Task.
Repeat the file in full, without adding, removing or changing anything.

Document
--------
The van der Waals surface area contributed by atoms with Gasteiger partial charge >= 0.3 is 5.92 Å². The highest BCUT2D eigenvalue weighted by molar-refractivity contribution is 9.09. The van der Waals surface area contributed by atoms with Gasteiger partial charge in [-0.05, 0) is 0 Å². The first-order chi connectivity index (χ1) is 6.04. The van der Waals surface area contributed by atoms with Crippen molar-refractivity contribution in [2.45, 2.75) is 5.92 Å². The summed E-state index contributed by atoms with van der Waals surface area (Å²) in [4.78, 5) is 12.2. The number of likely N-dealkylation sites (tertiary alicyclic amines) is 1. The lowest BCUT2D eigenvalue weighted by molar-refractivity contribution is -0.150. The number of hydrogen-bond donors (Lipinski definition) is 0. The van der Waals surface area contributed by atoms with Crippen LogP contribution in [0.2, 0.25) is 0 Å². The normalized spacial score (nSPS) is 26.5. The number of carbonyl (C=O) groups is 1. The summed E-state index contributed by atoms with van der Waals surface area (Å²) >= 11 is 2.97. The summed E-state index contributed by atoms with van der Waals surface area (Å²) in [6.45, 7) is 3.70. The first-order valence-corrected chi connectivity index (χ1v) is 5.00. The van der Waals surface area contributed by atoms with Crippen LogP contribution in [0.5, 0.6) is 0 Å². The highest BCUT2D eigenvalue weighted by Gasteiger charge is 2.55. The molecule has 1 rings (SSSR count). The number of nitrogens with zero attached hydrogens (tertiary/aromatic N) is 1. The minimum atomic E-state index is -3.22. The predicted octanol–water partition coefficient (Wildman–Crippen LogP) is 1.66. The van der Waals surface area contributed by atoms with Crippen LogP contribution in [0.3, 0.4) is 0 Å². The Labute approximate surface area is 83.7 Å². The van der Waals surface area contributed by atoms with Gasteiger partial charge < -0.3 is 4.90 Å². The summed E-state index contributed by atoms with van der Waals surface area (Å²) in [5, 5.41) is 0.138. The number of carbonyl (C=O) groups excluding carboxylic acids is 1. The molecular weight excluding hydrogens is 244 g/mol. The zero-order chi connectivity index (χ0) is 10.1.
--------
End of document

The van der Waals surface area contributed by atoms with Gasteiger partial charge >= 0.3 is 5.92 Å². The highest BCUT2D eigenvalue weighted by molar-refractivity contribution is 9.09. The van der Waals surface area contributed by atoms with Gasteiger partial charge in [-0.05, 0) is 0 Å². The first-order chi connectivity index (χ1) is 6.04. The van der Waals surface area contributed by atoms with Crippen molar-refractivity contribution in [2.45, 2.75) is 5.92 Å². The summed E-state index contributed by atoms with van der Waals surface area (Å²) in [4.78, 5) is 12.2. The number of likely N-dealkylation sites (tertiary alicyclic amines) is 1. The lowest BCUT2D eigenvalue weighted by molar-refractivity contribution is -0.150. The number of hydrogen-bond donors (Lipinski definition) is 0. The van der Waals surface area contributed by atoms with Crippen LogP contribution in [0.2, 0.25) is 0 Å². The normalized spacial score (nSPS) is 26.5. The number of carbonyl (C=O) groups is 1. The summed E-state index contributed by atoms with van der Waals surface area (Å²) >= 11 is 2.97. The summed E-state index contributed by atoms with van der Waals surface area (Å²) in [6.45, 7) is 3.70. The first-order valence-corrected chi connectivity index (χ1v) is 5.00. The van der Waals surface area contributed by atoms with Crippen LogP contribution in [0.5, 0.6) is 0 Å². The highest BCUT2D eigenvalue weighted by Gasteiger charge is 2.55. The molecule has 1 rings (SSSR count). The number of nitrogens with zero attached hydrogens (tertiary/aromatic N) is 1. The minimum atomic E-state index is -3.22. The predicted octanol–water partition coefficient (Wildman–Crippen LogP) is 1.66. The van der Waals surface area contributed by atoms with Crippen LogP contribution in [0.3, 0.4) is 0 Å². The Labute approximate surface area is 83.7 Å². The van der Waals surface area contributed by atoms with Gasteiger partial charge < -0.3 is 4.90 Å². The summed E-state index contributed by atoms with van der Waals surface area (Å²) in [5, 5.41) is 0.138. The number of carbonyl (C=O) groups excluding carboxylic acids is 1. The molecular weight excluding hydrogens is 244 g/mol. The zero-order chi connectivity index (χ0) is 10.1.